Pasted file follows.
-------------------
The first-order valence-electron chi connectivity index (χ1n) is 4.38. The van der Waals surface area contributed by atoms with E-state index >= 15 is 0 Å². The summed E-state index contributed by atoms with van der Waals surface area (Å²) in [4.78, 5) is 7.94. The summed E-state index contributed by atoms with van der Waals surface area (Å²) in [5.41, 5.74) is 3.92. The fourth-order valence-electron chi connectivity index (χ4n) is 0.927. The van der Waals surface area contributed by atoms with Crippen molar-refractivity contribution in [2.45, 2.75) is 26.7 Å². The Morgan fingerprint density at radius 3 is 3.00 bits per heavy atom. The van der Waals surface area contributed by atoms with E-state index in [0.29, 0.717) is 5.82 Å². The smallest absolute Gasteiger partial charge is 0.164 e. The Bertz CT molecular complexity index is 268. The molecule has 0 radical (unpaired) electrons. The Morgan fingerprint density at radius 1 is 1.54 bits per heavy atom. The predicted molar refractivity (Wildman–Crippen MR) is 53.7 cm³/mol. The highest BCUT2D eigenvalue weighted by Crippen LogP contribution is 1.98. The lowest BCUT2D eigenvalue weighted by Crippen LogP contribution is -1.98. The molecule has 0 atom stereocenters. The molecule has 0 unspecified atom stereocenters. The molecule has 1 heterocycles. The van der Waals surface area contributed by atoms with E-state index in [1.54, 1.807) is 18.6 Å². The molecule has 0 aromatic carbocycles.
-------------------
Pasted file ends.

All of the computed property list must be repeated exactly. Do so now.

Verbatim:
The first-order valence-electron chi connectivity index (χ1n) is 4.38. The van der Waals surface area contributed by atoms with E-state index >= 15 is 0 Å². The summed E-state index contributed by atoms with van der Waals surface area (Å²) in [4.78, 5) is 7.94. The summed E-state index contributed by atoms with van der Waals surface area (Å²) in [5.41, 5.74) is 3.92. The fourth-order valence-electron chi connectivity index (χ4n) is 0.927. The van der Waals surface area contributed by atoms with Crippen molar-refractivity contribution in [2.45, 2.75) is 26.7 Å². The Morgan fingerprint density at radius 3 is 3.00 bits per heavy atom. The van der Waals surface area contributed by atoms with E-state index in [0.29, 0.717) is 5.82 Å². The smallest absolute Gasteiger partial charge is 0.164 e. The Bertz CT molecular complexity index is 268. The molecule has 0 radical (unpaired) electrons. The Morgan fingerprint density at radius 1 is 1.54 bits per heavy atom. The predicted molar refractivity (Wildman–Crippen MR) is 53.7 cm³/mol. The highest BCUT2D eigenvalue weighted by Crippen LogP contribution is 1.98. The lowest BCUT2D eigenvalue weighted by Crippen LogP contribution is -1.98. The molecule has 0 atom stereocenters. The molecule has 0 unspecified atom stereocenters. The molecule has 1 heterocycles. The van der Waals surface area contributed by atoms with E-state index in [1.54, 1.807) is 18.6 Å². The molecule has 0 aromatic carbocycles.